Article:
^

 

 

I agree that that is such a stupid idiotic pathetic garbage hateful retarded scumbag evil satanic nazi like term ever created. At least top 5.

 

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  • Why do you have to pay copper pieces when you learn a new spell from an enemy's grimoire? To whom do you pay it?! I think it would make much more sense to have some other cost, e.g. while learning the spell, it could take up two slots instead of one and/or even being uncastable until you learn it. Also, the idea of materials as foci could actually explain why you lose money (have to buy that ruby ink...)
^this one I completely approve of, as in the older editions of D&D there was indeed a monetary/material/time cost attached to learning new spells and scribing scrolls into your spellbook. It was one of the prices you paid for power. Back in the day, magic used to be a Big Deal. Spells were a significant game changer on the battlefield.

 

But hey, just be thankful Obsidian is only implementing a "copy cost". They could easily have done much much more. In the old editions of D&D every time you cast a spell there's a monetary cost, as most spells have material components, most of those components are rare and many of them are quite expensive, and all of them are consumed when the spell is being cast.

Edited by Stun
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Again, the 'insta-kill' probably required a sacrifice, like debuffing. Time you *could* have used chipping those 300 hitpoints away. But instead, you chose a different tactic. One more risky. More the power to that person.

The insta-kill ability didn't require a sacrifice that wasn't already present with all other abilities (the sacrifice of not using a different ability). The only difference is, debuffing something doesn't defeat it. You can debuff to change a factor for when you DO attack that creature, OR you can attack that creature (amongst other options). If you got to pick between two debuffs, one that made your target take 20% more damage on hit, and one that made him take 1,000,000% more damage on hit, would that be fine? Because, that's the same concept as "this ability kills instead of dealing some finite amount of damage."

 

Obviously there are abilities that do more, and abilities that do less. An AoE attack does more damage IF you hit multiple targets with it, but a single-target attack probably does more if there's only one target. However, as I illustrated in example, they don't offset AoE's by chance. They don't have to. IF the enemies are grouped in a radius, you can strike them more effectively with an AoE. If they aren't, then you cannot. Etc.

 

The ONLY balancing factor an insta-death spell has is "it's not likely to work." There is no support from oodles of combat factors, because it's just an absolute effect comparison to a lesser effect -- death versus just some finite damage.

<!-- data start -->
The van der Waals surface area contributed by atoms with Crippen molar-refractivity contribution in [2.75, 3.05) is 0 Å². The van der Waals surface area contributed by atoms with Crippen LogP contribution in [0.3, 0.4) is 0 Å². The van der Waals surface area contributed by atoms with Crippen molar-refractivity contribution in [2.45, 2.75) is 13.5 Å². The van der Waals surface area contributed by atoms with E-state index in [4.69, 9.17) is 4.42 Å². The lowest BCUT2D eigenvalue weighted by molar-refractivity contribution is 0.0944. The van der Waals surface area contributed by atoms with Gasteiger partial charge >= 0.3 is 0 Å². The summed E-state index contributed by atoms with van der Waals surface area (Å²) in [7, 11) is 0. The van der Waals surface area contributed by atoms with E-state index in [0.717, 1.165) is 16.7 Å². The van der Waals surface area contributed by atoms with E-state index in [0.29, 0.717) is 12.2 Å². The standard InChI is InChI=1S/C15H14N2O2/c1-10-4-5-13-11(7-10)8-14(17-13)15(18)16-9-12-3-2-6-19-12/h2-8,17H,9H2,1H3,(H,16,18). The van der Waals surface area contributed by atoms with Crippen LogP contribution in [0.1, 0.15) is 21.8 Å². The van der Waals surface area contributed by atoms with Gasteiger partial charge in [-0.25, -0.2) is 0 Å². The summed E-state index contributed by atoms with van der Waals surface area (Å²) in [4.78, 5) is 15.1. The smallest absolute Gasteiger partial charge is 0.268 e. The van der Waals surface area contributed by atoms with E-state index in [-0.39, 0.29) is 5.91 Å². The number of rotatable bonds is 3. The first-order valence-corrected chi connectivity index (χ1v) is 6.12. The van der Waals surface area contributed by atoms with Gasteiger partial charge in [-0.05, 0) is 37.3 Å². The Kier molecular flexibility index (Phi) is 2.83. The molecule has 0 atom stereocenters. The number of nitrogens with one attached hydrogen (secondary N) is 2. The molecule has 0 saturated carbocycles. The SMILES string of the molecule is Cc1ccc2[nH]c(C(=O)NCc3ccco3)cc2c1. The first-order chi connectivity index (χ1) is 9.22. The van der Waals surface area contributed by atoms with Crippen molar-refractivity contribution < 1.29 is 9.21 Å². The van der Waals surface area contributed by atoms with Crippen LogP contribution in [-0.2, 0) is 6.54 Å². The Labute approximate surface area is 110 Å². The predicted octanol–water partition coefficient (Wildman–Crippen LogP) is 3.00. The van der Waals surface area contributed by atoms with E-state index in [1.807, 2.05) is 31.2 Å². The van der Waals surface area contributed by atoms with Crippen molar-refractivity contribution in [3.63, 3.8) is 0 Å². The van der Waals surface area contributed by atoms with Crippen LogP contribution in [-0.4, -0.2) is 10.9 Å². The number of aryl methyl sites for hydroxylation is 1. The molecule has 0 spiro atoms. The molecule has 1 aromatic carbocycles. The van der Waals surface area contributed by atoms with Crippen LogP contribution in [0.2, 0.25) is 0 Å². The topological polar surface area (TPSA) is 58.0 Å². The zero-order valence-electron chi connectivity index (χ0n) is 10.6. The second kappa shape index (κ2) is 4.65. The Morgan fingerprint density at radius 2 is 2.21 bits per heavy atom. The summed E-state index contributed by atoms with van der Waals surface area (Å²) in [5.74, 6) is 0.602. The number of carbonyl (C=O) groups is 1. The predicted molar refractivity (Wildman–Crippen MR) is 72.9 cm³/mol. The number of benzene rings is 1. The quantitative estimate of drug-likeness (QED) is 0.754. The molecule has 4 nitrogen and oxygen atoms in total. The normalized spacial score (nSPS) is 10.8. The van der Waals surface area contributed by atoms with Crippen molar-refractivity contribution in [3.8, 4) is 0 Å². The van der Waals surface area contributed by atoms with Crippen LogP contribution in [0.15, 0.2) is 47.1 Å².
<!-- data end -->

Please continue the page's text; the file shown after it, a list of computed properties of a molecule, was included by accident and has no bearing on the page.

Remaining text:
The very nature of that is to simply promote gambling instead of just tactics with some chance thrown in. I don't know how else to describe it. The relationship is what it is, whether you like insta-death spells or not. I'm not pointing out why you shouldn't like them. I'm simply pointing out the inherent design dynamic.

 

The entirety of combat victory is designed around taking your foes from whatever HP values they start at, to zero, before they do the same to you. If an ability's inherent effect is "takes an enemy's HP value to zero," then you're just ignoring the whole "Here are your limitations, and here are the factors you've got to deal with to accomplish victory" notion. No, killing one enemy doesn't mean you win, but, as I said, either that enemy was DESIGNED to be killed instantly (in which case, why isn't "death" magic just another magical type that's highly effective against that creature?), or it isn't. If it isn't, then pure chance is allowing you the opportunity to slay that enemy with little to no effort. Then, you have only to face the remaining foes, with only a single character's one, lonely action used.

 

Chances aside, you're being given the choice between chipping those 300 hitpoints away, or skipping that entire process. Even without an insta-death spell, it can take one hit (potentially, not necessarily in any particular game system/encounter), or it can take 100 hits to get those 300 hitpoints down to 0. That's literally the nature of combat. By the very fact that you don't have the ability to just kill that thing, you can only damage it in a limited capacity, and you use factors to your advantage to eventually cause its death. Saying "here's a spell that just does that for you" is giving you the option to gamble (no matter how you alter your odds) in order to skip the previous process.

 

In your example, "Tactic A" encompasses a plethora of individual tactics and factor values, so I don't feel too bad "forcing" everyone to use Tactic A. But, that's up to the devs.

Should we not start with some Ipelagos, or at least some Greater Ipelagos, before tackling a named Arch Ipelago? 6_u